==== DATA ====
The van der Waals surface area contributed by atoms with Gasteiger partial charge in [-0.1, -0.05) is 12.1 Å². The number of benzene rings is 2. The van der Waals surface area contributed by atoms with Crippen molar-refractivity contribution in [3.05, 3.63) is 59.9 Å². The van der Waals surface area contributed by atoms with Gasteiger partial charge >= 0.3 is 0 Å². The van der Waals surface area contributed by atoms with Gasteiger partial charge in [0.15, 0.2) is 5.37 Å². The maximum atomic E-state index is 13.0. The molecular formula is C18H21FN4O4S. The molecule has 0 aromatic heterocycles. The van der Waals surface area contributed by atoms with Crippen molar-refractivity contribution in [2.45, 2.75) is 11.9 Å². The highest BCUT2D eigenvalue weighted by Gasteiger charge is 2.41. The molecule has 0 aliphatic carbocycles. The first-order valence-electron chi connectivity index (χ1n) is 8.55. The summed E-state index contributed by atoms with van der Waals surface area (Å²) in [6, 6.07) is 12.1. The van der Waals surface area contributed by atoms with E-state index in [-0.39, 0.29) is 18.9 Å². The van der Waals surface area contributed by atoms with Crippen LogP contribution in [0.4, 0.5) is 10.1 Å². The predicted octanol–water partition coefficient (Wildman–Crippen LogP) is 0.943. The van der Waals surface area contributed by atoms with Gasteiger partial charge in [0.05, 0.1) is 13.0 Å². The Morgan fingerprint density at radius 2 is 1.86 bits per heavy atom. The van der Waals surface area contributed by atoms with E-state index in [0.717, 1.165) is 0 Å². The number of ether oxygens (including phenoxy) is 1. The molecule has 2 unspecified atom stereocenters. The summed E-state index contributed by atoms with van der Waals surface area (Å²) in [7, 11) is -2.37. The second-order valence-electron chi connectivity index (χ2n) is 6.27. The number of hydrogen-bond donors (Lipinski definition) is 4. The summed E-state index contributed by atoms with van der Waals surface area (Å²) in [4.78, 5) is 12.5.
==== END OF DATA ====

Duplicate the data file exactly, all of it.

The van der Waals surface area contributed by atoms with Gasteiger partial charge in [-0.1, -0.05) is 12.1 Å². The number of benzene rings is 2. The van der Waals surface area contributed by atoms with Crippen molar-refractivity contribution in [3.05, 3.63) is 59.9 Å². The van der Waals surface area contributed by atoms with Gasteiger partial charge >= 0.3 is 0 Å². The van der Waals surface area contributed by atoms with Gasteiger partial charge in [0.15, 0.2) is 5.37 Å². The maximum atomic E-state index is 13.0. The molecular formula is C18H21FN4O4S. The molecule has 0 aromatic heterocycles. The van der Waals surface area contributed by atoms with Crippen molar-refractivity contribution in [2.45, 2.75) is 11.9 Å². The highest BCUT2D eigenvalue weighted by Gasteiger charge is 2.41. The molecule has 0 aliphatic carbocycles. The first-order valence-electron chi connectivity index (χ1n) is 8.55. The summed E-state index contributed by atoms with van der Waals surface area (Å²) in [6, 6.07) is 12.1. The van der Waals surface area contributed by atoms with E-state index in [-0.39, 0.29) is 18.9 Å². The van der Waals surface area contributed by atoms with Crippen LogP contribution in [0.4, 0.5) is 10.1 Å². The predicted octanol–water partition coefficient (Wildman–Crippen LogP) is 0.943. The van der Waals surface area contributed by atoms with Gasteiger partial charge in [0.05, 0.1) is 13.0 Å². The Morgan fingerprint density at radius 2 is 1.86 bits per heavy atom. The van der Waals surface area contributed by atoms with E-state index in [0.717, 1.165) is 0 Å². The number of ether oxygens (including phenoxy) is 1. The molecule has 2 unspecified atom stereocenters. The summed E-state index contributed by atoms with van der Waals surface area (Å²) in [7, 11) is -2.37. The second-order valence-electron chi connectivity index (χ2n) is 6.27. The number of hydrogen-bond donors (Lipinski definition) is 4. The summed E-state index contributed by atoms with van der Waals surface area (Å²) in [4.78, 5) is 12.5.